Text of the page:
Although they sport very different looks, the Motorola Droid Bionic and Motorola Photon 4G share more in common than it seems, including their status as cutting-edge phones on two of the major carriers. We compare both 4G flagships to help you decide which one best suits your needs.
Complicating the decision for would-be buyers, both devices have extremely similar specs. For starters, both are based around a 4.3 inch, 960 x 540 (qHD) screen, have no physical keyboard, and boast a large battery along with a dual-core processor. For the Photon, this processor is the NVIDIA Tegra 2; on the Bionic, it’s a Texas Instruments chip. Run through Quadrant Standard benchmarks, both come out relatively even. The Bionic averages around 2400, the Photon 4G at 2550, but this isn’t a difference likely to be noticable to the user.
Likewise, both devices sport 16 GB of internal memory. But the Droid Bionic one-ups the competition, by also coming pre-loaded with a 16 GB microSD card, giving it some 32 GB of memory out of the box. The Photon doesn’t come with a preinstalled memory card, but you can add any size microSD card you like.
Otherwise, most of the device’s big differences are skin deep. The Bionic sports a squared off, somewhat mechanical look typical of the Droid line, while the Photon has a curvier, rubberized style that’s almost reminiscent of ruggedized devices. Don’t be fooled by this, though; the Photon’s most rugged component is its Gorilla Glass touchscreen, and unlike “real” ruggedized units like the Casio G’zOne Commando, it’s not designed to be waterproof or otherwise indestructible.
LTE vs. WiMAX: Battle of the 4G Networks
The biggest technical distinction between the Bionic and the Photon is the kind of high speed internet they support. While both are nominally “4G” devices, they use very different technologies. The Photon runs on Sprint’s WiMAX-based network, while the Bionic uses Verizon’s LTE system.
While it might sound like an epic battle royale, on a real world performance level there’s little real competition here. LTE is considerably faster than WiMAX; LTE devices can see speeds of 10 to 20 megabits downloading, compared to 4 to 5 megabits on WiMAX. On pure speed, LTE wins every time, and with Verizon aggressively expanding their network, it also has a better future.
Meanwhile, you may have heard recently that Sprint is planning on dropping WiMAX for its 4G network in favor of LTE. That means that WiMAX devices like the Photon won’t be getting expanded coverage as Sprint builds out their network, and eventually, that network will go away. Fortunately though, this isn’t likely to happen for a couple years at least, so the Photon isn’t likely to become obsolete that much quicker than any other phone.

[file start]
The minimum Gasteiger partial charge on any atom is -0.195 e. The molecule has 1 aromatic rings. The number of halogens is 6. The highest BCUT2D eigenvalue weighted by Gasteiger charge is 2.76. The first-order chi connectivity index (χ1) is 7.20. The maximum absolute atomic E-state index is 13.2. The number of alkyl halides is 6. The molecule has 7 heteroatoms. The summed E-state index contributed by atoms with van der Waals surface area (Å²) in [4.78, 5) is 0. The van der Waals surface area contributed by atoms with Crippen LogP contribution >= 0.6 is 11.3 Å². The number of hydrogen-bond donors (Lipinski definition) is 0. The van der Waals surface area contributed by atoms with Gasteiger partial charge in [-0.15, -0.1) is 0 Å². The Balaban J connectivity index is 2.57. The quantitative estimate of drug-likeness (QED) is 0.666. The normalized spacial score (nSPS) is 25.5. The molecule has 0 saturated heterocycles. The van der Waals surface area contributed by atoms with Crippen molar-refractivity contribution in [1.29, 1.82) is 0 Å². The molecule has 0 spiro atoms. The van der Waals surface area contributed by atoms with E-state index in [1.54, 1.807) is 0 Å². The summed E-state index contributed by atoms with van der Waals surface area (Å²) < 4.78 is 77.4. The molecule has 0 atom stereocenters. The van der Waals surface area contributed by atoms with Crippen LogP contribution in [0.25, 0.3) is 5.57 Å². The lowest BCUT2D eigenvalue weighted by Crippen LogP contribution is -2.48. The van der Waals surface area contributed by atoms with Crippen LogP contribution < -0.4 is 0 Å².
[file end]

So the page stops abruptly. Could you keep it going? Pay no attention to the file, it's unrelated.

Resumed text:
But pure speed isn’t the only factor when it comes to deciding what network works best for you. Smartphones running on Verizon’s 4G network may be fast, but they’re also hobbled by Verizon’s 2 GB monthly limit on downloads. That’s plenty if you’re just browsing and doing light file transfers, but taking full advantage of the advanced multimedia and streaming options that having a high-end Android phone gives you will rapidly run you up against that limit.
Sprint, on the other hand, remains the only carrier which offers a truly unlimited data plan; you don’t have to count your megabytes as if they were gold, wondering whether another hour of listening to Pandora Internet Radio is going to get you overage charges from Verizon. That zippy LTE broadband may be fun, but using it at top speed you could blow through your entire monthly allowance of data in less than 30 minutes. Running on Sprint 4G, it might take two or three times as long to download that really big file, but if you need to be able to do it, or even just want to, there’s a big advantage to unrestricted internet.
When it comes down to real world use, either 4G network is probably going to give you more than enough speed to do what you want, including streaming good quality video. Verizon will give you better coverage, but Sprint gives you more capacity to use the coverage you get.
A Premium for the Cutting Edge
For all their similarities, there’s one other huge difference between the Photon and the Bionic. While the Photon features the relatively standard pricetag of $200 for a high-end smartphone with contract, the Droid Bionic has a much steeper pricetag: $300 suggested retail, even with a two-year committment, including data plan. For that much of a price difference, you could equip the Photon with a 32 GB microSD card and still have money left over. The Bionic is a cutting-edge device, which will always tend to cost more, so that price should come down fairly quickly, but for the moment it’s very expensive.
On a technical level, the Motorola Droid Bionic has a few notable advantages over the Photon 4G. But the Photon’s ability to take advantage of Sprint’s unlimited internet plans make it by far the most attractive choice for a heavy user, particularly if you intend to take full advantage of the phone’s capabilities. And the Photon boasts a much more reasonable price tag.